Whenever we stop for breaks, the dogs lay down and rest until they detect departure preparations. Then, antsy to get going, they tug on their lines and encourage us with hurry-up barks, yelps, yips and howls. When they start moving, the cacophony stops.
"Some think dog sledding is cruel," says Arleigh, "but look at them. They're bred to pull and that's what they relish doing. If one cares for the animals, it's as humane as horseback riding."
We stop to camp in a sheltered cove on a nondescript lake. Donna, Larry and I help erect the insulated, Arctic Oven tent. A small stove fits inside, its chimney poking through a roof-top orifice. Burning twigs will provide enough heat to make the interior shirt-sleeve cozy.
Arleigh sculpts a kitchen area along the lakeshore, and places Coleman stoves on benches cut in the snow. Sarah and Susan prepare a dinner of steaks, vegetables and mashed potatoes, which we devour beside a blazing campfire.
The next day dawns with only a wisp of cloud marring an enamel-blue sky. It's a lazy morning, and we linger in camp until the crack of noon.
Today's route takes us across Brule Lake, largest of the trip. Over a mile wide and several miles long, it feels as if we're sledding forever across an icecap surrounded by forest. Pulled by the primitive power of dogs, the rat-race world seems but a hazy memory.
That night brings an unblemished sky covered with stars, their faint glow reflecting on the snow. A thin crescent moon hovers over the horizon, and Venus hangs like a beacon in the western sky.
"This is why I'm here," says Susan, warming by the campfire. "Days like this in the wilderness. A few years ago, my sister and I took a trip with Arleigh. I felt so at peace, I left an executive position to work here."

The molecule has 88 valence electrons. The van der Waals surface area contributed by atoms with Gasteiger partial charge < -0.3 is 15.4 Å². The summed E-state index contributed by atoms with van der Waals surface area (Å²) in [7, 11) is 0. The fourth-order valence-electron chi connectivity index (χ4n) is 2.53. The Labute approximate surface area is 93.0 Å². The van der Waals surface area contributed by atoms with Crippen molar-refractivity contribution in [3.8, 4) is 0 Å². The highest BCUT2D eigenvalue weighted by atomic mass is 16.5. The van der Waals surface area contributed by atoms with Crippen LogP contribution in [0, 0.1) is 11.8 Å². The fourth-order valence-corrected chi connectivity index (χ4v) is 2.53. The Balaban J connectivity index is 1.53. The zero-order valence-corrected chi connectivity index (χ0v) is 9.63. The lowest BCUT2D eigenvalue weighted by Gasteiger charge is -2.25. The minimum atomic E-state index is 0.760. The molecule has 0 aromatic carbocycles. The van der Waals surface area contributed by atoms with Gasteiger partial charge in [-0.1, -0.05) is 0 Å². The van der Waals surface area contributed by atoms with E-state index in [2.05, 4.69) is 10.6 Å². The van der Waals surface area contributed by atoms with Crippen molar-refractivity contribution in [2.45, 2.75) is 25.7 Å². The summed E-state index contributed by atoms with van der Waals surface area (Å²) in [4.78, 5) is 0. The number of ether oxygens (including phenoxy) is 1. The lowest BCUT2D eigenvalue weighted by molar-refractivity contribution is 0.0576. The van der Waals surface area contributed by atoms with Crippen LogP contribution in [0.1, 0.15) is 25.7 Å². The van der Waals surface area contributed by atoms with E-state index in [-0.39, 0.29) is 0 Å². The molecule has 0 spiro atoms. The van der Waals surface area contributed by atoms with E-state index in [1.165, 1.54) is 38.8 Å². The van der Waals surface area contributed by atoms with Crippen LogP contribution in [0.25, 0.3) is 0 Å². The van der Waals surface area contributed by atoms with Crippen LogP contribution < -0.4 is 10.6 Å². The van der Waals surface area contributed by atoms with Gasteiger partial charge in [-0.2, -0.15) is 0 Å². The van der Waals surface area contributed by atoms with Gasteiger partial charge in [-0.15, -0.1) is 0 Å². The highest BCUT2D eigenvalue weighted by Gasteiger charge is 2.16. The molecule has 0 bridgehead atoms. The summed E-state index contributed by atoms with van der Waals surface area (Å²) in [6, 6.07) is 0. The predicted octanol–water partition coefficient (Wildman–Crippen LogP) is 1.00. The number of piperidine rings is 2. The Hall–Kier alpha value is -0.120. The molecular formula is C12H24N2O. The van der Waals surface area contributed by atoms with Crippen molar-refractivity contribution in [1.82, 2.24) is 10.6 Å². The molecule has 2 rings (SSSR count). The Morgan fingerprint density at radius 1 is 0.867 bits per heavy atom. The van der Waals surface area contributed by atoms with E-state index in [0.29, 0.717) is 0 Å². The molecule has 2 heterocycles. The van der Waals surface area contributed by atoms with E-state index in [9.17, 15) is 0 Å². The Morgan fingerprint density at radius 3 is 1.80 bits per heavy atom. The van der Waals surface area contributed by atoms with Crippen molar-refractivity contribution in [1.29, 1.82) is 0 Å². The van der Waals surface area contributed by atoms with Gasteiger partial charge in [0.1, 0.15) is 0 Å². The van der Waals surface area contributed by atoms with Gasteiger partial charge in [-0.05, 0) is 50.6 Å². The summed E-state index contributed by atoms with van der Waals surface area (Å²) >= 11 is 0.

We pack up camp in the morning and reload the sleds with gear. Today, we head back to Little Ollie Cabin, following a more northerly route across a string of narrow lakes.
A mid-afternoon portage pathway takes us over a long hill. Arleigh blazes the trail, and Sarah follows uneventfully behind. Then comes Larry. I allow him to get well ahead before starting up the slope.
As usual, my team creeps uphill, sprints over the crest, then charges down. The route drops gradually at first, then steepens, cutting along a densely forested hillside. With the increasing angle, the dogs pull even harder. We hurtle downward like a roller coaster on an slippery track.
Ahead, I see a sharp, right-angle turn coming. I yell "WHOA" and put my weight on the brake bar. The dogs, of course, gleefully accelerate.
To make the blind corner, I know that I will have to use everything I've learned. I squat to lower my center of gravity, shift weight to the outside runner, and carve my best turn yet.
That's when I find Larry.
When he rounded the turn, he lost control, and his sled slid off the trail. It now dangles over the edge, hanging by its gang line wrapped around a tree. Anchored by the weight, his team blocks the trail ahead.
As I scream around the corner, Larry looks up to see bolting dogs and madcap sled driver charging straight toward him. Like a Hollywood stunt man, he dives off the trail headfirst into the bottomless fluff. My team plows into Larry's, and they meld into a l2-dog entanglement.
With everyone's help, we unscramble the mess, right the sleds and get the procession ready to move. As we depart, I catch my lead dog glancing back. There's a mischievous twinkle in her eye.
"You're right," I smile. "Maybe it was sort of funny."